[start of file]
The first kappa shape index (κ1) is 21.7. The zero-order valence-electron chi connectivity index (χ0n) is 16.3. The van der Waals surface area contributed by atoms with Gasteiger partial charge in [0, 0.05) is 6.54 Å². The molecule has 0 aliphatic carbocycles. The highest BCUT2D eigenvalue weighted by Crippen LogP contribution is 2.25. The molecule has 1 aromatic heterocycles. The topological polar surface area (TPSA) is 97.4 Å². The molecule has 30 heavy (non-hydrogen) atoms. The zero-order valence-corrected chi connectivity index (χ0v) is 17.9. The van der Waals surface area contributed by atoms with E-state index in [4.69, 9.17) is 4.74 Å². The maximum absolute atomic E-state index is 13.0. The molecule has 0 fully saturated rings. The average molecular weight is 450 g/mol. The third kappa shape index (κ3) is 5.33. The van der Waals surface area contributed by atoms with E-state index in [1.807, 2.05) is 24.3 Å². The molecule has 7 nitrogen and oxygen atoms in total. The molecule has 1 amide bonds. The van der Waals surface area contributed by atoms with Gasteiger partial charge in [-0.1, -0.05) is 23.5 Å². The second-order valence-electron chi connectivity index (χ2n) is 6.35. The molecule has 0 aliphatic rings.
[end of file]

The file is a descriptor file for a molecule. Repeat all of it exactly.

The first kappa shape index (κ1) is 21.7. The zero-order valence-electron chi connectivity index (χ0n) is 16.3. The van der Waals surface area contributed by atoms with Gasteiger partial charge in [0, 0.05) is 6.54 Å². The molecule has 0 aliphatic carbocycles. The highest BCUT2D eigenvalue weighted by Crippen LogP contribution is 2.25. The molecule has 1 aromatic heterocycles. The topological polar surface area (TPSA) is 97.4 Å². The molecule has 30 heavy (non-hydrogen) atoms. The zero-order valence-corrected chi connectivity index (χ0v) is 17.9. The van der Waals surface area contributed by atoms with E-state index in [4.69, 9.17) is 4.74 Å². The maximum absolute atomic E-state index is 13.0. The molecule has 0 fully saturated rings. The average molecular weight is 450 g/mol. The third kappa shape index (κ3) is 5.33. The van der Waals surface area contributed by atoms with E-state index in [1.807, 2.05) is 24.3 Å². The molecule has 7 nitrogen and oxygen atoms in total. The molecule has 1 amide bonds. The van der Waals surface area contributed by atoms with Gasteiger partial charge in [-0.1, -0.05) is 23.5 Å². The second-order valence-electron chi connectivity index (χ2n) is 6.35. The molecule has 0 aliphatic rings.